Foreign Policy and Money-in-Politics describes foreign policy that is influenced by contribution, foreign policy, procurement and US international weapon transactions.  The international weapons market, as it has proliferated since World War II and since the collapse of the Soviet Union (in large part due to its spending on Cold War weapons and ‘overextension’ of military spending at the expense of its economy), continues to be one of the great challenges of the modern industrial economies and many point at the military-industrial complex (MIC) as a rising threat itself. Of course, the famous World War II general and US president, Dwight Eisenhower, famously warned of the danger to the nation of military-industrial (and government) complex that grows out of control due to insider trading.

“The Foreign Policy Auction”

Ben Freeman, author of “The Foreign Policy Auction“, writes of this insider-inertia and threat: “U.S. foreign policy is being sold. Not just altered, shifted, manipulated, or influenced -sold. Every single day the agents of foreign governments and businesses work to not only monitor U.S. foreign policy, but actively change and even create it. Lobbying for foreign interests is a half billion dollar industry in the U.S. and nearly every country in the world devotes considerable resources to lobbying officials in Washington, or has done so in the past. In fact, just one lobbying firm, Patton Boggs, lobbies for nearly half of the world’s population. And, one in every ten dollars spent on lobbying in the U.S. comes from foreign governments.” [See Military Industrial Complex (MIC)]

Ethics in Government Act – The Ethics in Government Act of 1978 is a United States federal law that was passed in the wake of the Nixon Watergate scandal and the Saturday Night Massacre. It created mandatory, public disclosure of financial and employment history of public officials and their immediate family. It also created restrictions on lobbying efforts by public officials for a set period after leaving public office. Last, it created the U.S. Office of Independent Counsel, tasked with investigating government officials. (Wikipedia)

Gifts/Gifts-in-Kind/Travel –

Enthusiastic travellingJustice Scalia was an enthusiastic traveler, taking more than 250 privately funded trips from 2004 to 2014. Conflict of interest, an ethical obligation from which the Supreme Court has exempted itself.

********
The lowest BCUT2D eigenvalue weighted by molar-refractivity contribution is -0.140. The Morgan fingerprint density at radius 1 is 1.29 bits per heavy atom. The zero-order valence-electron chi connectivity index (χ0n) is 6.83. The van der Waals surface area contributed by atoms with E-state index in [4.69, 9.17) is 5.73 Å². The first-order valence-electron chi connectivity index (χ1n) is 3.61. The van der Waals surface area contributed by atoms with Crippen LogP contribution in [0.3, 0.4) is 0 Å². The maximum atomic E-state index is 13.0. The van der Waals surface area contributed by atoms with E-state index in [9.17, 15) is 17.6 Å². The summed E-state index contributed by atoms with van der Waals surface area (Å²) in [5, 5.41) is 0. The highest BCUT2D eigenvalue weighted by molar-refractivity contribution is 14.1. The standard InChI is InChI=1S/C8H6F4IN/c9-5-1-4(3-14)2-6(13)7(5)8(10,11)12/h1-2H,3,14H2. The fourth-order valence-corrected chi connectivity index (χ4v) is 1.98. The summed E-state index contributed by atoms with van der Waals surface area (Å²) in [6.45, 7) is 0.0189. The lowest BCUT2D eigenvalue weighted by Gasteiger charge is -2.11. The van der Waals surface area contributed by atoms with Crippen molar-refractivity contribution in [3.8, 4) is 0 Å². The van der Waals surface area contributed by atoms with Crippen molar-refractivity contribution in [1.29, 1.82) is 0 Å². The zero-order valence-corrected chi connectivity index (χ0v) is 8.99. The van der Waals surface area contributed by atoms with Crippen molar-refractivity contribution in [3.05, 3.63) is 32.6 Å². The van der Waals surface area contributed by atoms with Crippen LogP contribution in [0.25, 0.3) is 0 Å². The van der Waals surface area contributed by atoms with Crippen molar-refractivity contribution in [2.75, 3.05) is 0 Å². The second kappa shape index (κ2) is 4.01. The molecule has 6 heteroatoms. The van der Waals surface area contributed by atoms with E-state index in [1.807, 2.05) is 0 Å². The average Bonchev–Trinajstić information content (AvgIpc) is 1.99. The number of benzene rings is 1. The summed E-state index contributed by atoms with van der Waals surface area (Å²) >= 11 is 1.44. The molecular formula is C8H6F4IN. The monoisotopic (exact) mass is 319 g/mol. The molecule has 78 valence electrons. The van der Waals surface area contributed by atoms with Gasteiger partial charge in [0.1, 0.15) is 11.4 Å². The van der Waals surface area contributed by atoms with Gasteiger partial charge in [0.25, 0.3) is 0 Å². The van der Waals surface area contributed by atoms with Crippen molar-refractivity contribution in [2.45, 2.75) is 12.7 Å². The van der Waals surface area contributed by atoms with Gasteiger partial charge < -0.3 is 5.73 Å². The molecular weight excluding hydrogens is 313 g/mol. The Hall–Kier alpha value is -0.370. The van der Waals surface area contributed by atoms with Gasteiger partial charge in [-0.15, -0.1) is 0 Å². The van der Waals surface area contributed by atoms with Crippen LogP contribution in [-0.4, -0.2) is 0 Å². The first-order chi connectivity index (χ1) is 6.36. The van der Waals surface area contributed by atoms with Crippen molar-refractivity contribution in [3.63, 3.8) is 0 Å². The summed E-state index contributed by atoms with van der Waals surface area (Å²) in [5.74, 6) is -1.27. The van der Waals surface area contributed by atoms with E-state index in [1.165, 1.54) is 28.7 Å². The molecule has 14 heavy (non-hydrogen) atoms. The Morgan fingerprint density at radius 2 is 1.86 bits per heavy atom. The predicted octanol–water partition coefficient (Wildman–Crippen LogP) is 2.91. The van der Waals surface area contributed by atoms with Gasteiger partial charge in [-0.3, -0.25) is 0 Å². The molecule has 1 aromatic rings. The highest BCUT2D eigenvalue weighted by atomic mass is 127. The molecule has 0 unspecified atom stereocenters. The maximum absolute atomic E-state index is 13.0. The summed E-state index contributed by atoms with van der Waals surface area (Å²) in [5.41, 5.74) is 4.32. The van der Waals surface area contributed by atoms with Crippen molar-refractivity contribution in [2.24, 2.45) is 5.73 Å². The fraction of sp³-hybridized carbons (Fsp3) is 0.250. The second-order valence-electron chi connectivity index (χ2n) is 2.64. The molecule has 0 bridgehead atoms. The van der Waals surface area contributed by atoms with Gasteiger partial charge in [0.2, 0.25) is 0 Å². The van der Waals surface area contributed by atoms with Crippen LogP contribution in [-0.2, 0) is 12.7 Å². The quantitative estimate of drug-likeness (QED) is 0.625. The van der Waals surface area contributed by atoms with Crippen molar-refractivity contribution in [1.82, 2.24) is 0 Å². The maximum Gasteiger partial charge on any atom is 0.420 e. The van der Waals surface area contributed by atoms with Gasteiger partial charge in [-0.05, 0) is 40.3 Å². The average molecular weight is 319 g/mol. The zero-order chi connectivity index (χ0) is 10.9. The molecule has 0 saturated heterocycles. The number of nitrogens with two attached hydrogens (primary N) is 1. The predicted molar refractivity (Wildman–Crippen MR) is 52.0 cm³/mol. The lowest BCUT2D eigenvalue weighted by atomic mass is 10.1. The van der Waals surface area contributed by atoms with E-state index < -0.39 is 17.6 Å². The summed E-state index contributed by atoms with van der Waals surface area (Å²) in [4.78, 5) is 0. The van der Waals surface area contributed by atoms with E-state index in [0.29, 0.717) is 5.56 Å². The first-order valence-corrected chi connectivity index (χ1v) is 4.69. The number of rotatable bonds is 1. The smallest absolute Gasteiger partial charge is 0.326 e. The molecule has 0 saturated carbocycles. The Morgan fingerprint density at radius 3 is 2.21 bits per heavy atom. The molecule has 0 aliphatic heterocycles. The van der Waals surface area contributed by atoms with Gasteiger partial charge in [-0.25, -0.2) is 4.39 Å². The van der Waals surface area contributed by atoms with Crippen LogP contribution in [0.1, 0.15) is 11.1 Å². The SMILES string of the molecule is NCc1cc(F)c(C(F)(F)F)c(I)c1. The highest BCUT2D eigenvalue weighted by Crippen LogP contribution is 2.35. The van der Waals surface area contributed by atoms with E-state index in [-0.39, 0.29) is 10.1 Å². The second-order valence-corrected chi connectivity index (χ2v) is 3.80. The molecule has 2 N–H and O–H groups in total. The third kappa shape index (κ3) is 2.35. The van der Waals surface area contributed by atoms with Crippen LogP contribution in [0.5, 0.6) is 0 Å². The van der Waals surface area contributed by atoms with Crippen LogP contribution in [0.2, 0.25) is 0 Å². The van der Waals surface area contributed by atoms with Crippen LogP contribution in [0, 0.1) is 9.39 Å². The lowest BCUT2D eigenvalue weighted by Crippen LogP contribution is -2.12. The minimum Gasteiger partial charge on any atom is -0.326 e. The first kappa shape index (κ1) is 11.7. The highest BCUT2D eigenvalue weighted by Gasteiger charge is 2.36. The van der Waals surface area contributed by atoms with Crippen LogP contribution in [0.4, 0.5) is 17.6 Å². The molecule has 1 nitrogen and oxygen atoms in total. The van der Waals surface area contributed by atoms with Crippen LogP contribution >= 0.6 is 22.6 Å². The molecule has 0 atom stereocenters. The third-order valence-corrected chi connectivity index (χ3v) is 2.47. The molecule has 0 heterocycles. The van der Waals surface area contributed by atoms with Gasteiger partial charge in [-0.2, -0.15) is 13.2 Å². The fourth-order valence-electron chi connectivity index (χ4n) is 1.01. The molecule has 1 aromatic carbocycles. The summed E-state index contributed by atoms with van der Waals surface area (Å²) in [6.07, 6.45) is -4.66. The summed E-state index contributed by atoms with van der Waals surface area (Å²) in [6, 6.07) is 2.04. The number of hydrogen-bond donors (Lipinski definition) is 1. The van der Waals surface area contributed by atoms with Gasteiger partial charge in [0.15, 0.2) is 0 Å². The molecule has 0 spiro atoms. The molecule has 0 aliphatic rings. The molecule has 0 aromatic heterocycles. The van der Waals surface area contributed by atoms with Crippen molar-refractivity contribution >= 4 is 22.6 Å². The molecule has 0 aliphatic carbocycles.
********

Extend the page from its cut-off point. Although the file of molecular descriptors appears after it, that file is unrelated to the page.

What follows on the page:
Identity politics – the symbolic servicing of constituencies disenfranchised by plutocracy, aided by divide and conquer fault lines of racism patriarchy, ethnic or religious discrimination, etc. Use as a diversion from progressive politics that directly challeng plutocracy.

‘Left-wing politics’  (see Right-wing politics’) – economic goals and solutions as opposed to political solutions. Therefore tends to be utopian and diversionary from pursuit of democracy because it takes politics to change the economic system.

Liberal – Wing of the Democratic Party, generally seen as distinct from ‘progressive’ (See definition). Adheres to identity politics and philosophically supports ‘realistic, incremental policies’, as currently defined by Hillary Clinton and Bill Clinton’s prior campaign and term-in-office.

LOTE – Lesser-of-two-evils voting

Military-Industrial Complex (MIC): The first and most famous usage of the term was in President Dwight Eisenhower’s farewell speech as he left office. It is occasionally rendered in its longer form – ‘Military-Industrial-Congressional Complex‘.

The trillion dollar annual military budget, plus additional ‘special appropriations’ for ongoing wars, makes for a ‘ground truth’ of spending and ‘foreign policy auction. (See def)

Neo-liberalism – (Definition courtesy of Henry A. Giroux)

Neoliberalism is a philosophy which construes profit making as the essence of democracy and consuming as the only operable form of citizenship. It also provides a rationale for a handful of private interests to control as much as possible of social, economic, and political life in order to maximize their personal profit. Neoliberalism is marked by a shift from the manufacturing to the service sector, the rise of temporary and part-time work, growth of the financial sphere and speculative activity, the spread of mass consumerism, the commodification of practically everything.

Neoliberalism combines free market ideology with the privatization of public wealth, the elimination of the social state and social protections, and the deregulation of economic activity. Core narratives of neoliberalism are: privatization, deregulation, commodification, and the selling off of state functions.  Neoliberalism advocates lifting the government oversight of free enterprise/trade thereby not providing checks and balances to prevent or mitigate social damage that might occur as a result of the policy of “no governmental interference”; eliminating public funding of social services; deregulating governmental involvement in anything that could cut into the profits of private enterprise; privatizing such enterprises as schools, hospitals, community-based organizations, and other entities traditionally held in the public trust; and eradicating the concept of “the public good” or “community” in favor of “individual responsibility.”